Speculators have also been spooked by power outages in China which affected Bitcoin mining and a Turkish probe into alleged cryptocurrency fraud.
The price of Bitcoin tumbled on Friday back below $50,000 (€41,400) as investors worried about the possibility of heavy taxes on financial transactions in the US.
It has been a tough week for the leading cryptocurrency whose value has slipped almost 25 per cent since its all-time high in mid-April at nearly $65,000 (€53,800).
By 12.15 pm CET on Friday, Bitcoin was down 4 per cent to $49,565 (€41,060).
Other cryptocurrencies were dragged down in its wake, with the total cryptocurrency market shedding $450 billion (€373 billion) from its value over the same period, according to Coinmarketcap, a website that lists more than 9,000 cryptocurrencies.
The decline came amid reports in the US media that President Joe Biden wants to increase taxation on financial transactions to fund his administration's massive investment plans.
"The threat of the regulator, either directly or through the taxman, remains the Achilles heel of cryptocurrencies," Jeffrey Halley, an analyst at Oanda, said.
"Bitcoin and other cryptos had also run amok before the Coinbase IPO," said Fawad Razaqzada, an analyst at ThinkMarkets.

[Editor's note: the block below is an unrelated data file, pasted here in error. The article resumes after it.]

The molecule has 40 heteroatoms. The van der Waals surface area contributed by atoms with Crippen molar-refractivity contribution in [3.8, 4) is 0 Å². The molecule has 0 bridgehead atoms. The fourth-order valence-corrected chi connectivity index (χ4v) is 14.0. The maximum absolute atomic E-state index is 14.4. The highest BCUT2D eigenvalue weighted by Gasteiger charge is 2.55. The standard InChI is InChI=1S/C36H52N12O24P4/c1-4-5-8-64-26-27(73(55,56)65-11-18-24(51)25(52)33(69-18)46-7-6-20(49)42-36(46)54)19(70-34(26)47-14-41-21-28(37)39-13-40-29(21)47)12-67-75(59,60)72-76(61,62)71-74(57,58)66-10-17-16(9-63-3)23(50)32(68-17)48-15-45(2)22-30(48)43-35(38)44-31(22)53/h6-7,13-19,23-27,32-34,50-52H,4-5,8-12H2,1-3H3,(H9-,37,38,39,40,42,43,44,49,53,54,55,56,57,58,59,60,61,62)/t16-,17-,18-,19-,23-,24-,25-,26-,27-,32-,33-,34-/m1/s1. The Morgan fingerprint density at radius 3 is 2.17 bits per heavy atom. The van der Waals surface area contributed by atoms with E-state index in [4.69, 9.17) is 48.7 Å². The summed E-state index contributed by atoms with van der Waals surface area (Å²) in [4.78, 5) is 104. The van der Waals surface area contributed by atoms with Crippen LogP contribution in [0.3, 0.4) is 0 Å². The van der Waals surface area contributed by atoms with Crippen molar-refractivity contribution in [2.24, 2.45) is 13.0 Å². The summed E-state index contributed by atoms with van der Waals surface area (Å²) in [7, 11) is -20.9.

In the past week, two other developments may have spooked the horses among cryptocurrency speculators.
Last weekend, a shutdown of several power plants in China slowed the network sharply in the Xinjiang region where a large proportion of the world's Bitcoin mining is done, prompting a selloff.
On Tuesday, a probe was launched in Turkey after the owner of an exchange platform allegedly fled the country with $2 billion (€1.7 billion) in investor assets, according to Turkish state media.
However, the value of Bitcoin is still up 70 per cent since the beginning of the year.
In recent months, several Wall Street institutions, including JP Morgan and BlackRock, have begun allowing their clients to use their own bespoke digital coins for transactions with other clients.
Electric car manufacturer Tesla has also invested $1.5 billion (€1.2 billion) in Bitcoin.
While the finance industry, which has been a longstanding critic of cryptocurrencies, seems to have been largely won over, market regulators regularly point out that these decentralised assets are particularly volatile with the risk that buyers could lose some if not all of their investments.